From Chicken Soup for the Father & Son Soul

Jason’s Story

Jason always seemed to need extra time with his schoolwork. He came to my attention when he entered my fifth-grade class. He did not seem focused and would often look out the window. When he took a test, he would be only halfway finished when time ran out. His mother was concerned and hoped that he would grow out of it. He made it through the year and was now in my sixth-grade homeroom class and continued to have a difficult time with his work. Jason required a lot of patience, and with so many students, patience was not always available.

I gave my students a project: they were to write their own books. The Nationwide book company gave a book kit for each student. The company would bind each manuscript with a hardcover, making it look like a real library book. Students took the task to heart and created little masterpieces. Each book needed eight pages of text with some pages having illustrations. They could use photos, but they had to be scanned. I allotted them six weeks to finish. Proofreading created a lot of extra work for me.

I set a date to read first drafts and another date when the finished manuscripts had to be packed up and sent to the printer. Jason told me he had a hard time thinking of anything to write. Some students were writing about fantastic space battles in make-believe worlds, and others were writing about their favorite vacations to distant lands. I began asking Jason, on a daily basis, to see his first draft, and the answer was always the same. He couldn’t think of anything to write. I told him to write something that was personal, something he knew about. He looked more confused than ever, and I had run out of patience.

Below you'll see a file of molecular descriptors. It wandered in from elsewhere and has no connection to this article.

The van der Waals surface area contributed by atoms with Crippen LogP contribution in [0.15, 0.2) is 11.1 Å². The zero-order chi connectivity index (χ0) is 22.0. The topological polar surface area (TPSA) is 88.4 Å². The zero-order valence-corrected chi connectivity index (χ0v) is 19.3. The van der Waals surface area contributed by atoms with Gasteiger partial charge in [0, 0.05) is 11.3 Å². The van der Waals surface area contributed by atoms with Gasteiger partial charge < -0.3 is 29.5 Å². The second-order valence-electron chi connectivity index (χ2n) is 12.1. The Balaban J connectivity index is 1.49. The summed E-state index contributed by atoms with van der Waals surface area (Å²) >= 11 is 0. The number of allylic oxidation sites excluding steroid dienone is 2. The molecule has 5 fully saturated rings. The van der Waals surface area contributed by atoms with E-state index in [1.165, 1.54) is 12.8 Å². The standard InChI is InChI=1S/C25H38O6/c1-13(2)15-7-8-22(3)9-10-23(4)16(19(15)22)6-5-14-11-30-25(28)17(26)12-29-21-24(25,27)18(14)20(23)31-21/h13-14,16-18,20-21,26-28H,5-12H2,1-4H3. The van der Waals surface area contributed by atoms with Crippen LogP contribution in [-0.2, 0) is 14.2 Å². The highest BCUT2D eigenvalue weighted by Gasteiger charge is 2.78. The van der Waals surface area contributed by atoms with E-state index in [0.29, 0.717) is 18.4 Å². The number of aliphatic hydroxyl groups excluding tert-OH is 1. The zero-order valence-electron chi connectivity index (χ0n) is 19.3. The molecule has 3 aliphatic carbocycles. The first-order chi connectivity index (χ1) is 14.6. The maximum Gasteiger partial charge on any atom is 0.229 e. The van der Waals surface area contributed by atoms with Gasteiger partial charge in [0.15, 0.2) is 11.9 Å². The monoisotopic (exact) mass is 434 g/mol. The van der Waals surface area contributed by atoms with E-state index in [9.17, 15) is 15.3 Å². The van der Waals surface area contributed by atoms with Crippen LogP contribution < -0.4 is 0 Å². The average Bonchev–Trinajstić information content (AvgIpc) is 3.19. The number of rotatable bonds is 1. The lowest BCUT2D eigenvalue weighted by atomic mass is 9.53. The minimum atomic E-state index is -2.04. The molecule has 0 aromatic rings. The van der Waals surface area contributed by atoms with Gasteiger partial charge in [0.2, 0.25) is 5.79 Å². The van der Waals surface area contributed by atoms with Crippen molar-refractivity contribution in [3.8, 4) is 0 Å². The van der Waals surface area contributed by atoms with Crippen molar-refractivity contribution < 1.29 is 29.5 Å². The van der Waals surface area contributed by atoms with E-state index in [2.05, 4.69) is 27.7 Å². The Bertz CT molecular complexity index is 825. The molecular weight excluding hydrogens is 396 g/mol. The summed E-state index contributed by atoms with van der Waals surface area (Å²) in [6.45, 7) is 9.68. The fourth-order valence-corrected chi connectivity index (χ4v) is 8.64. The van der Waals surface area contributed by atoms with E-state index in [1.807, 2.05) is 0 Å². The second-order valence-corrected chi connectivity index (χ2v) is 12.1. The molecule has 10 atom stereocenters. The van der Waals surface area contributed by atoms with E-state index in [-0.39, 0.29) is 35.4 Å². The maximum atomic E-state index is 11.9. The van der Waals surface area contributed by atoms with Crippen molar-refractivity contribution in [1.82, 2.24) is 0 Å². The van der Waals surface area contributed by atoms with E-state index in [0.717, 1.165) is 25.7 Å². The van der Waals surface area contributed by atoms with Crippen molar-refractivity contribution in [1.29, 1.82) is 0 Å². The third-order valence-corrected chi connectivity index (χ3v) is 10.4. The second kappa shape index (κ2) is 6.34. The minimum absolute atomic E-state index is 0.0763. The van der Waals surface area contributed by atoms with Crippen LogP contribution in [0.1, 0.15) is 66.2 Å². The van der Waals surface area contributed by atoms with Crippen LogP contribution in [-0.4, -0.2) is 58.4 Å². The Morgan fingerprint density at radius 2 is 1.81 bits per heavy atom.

Finally, on the day before the manuscripts were to be shipped out, Jason came up to my desk, holding a stack of crumpled pages—his first draft. I was horrified at the thought of reading it, making corrections, and then getting him to complete it. When I saw that he had glued pictures to the paper and had not scanned them, I took the pages from him and told him it was too late. I scolded him for being so late and sent him back to his seat. With a deep sigh I picked up the pages and thought that checking his story was impossible. No way could I find the time to help him. I dreaded looking through it but glanced at the cover. On it was the title, “The Little Boy Who Lost His Father.” Included was a drawing of a butterfly with a sad frown on its face and a cloud with tears falling to the ground. I stared at it and began to feel a pain in my soul. On the next page he had written “Based on a true story.”

I looked up and saw Jason seated at his desk, looking out the window. As I read it, I did not notice the misspelled words, the incorrect grammar, or the glue oozing from the edge of the pictures. The pictures were of Jason as a baby and one with his father holding him in his arms. Another showed Jason in his mother’s arms, crying and looking at a birthday cake.

He began: “One day a little boy woke up and felt something was wrong. He heard silence in the whole house. He did not understand. His mother was in tears and then he noticed that the one true person who ever meant anything to him was not there. He asked his mommy where was his daddy. She replied, ‘Son, he is in a better place.’ ”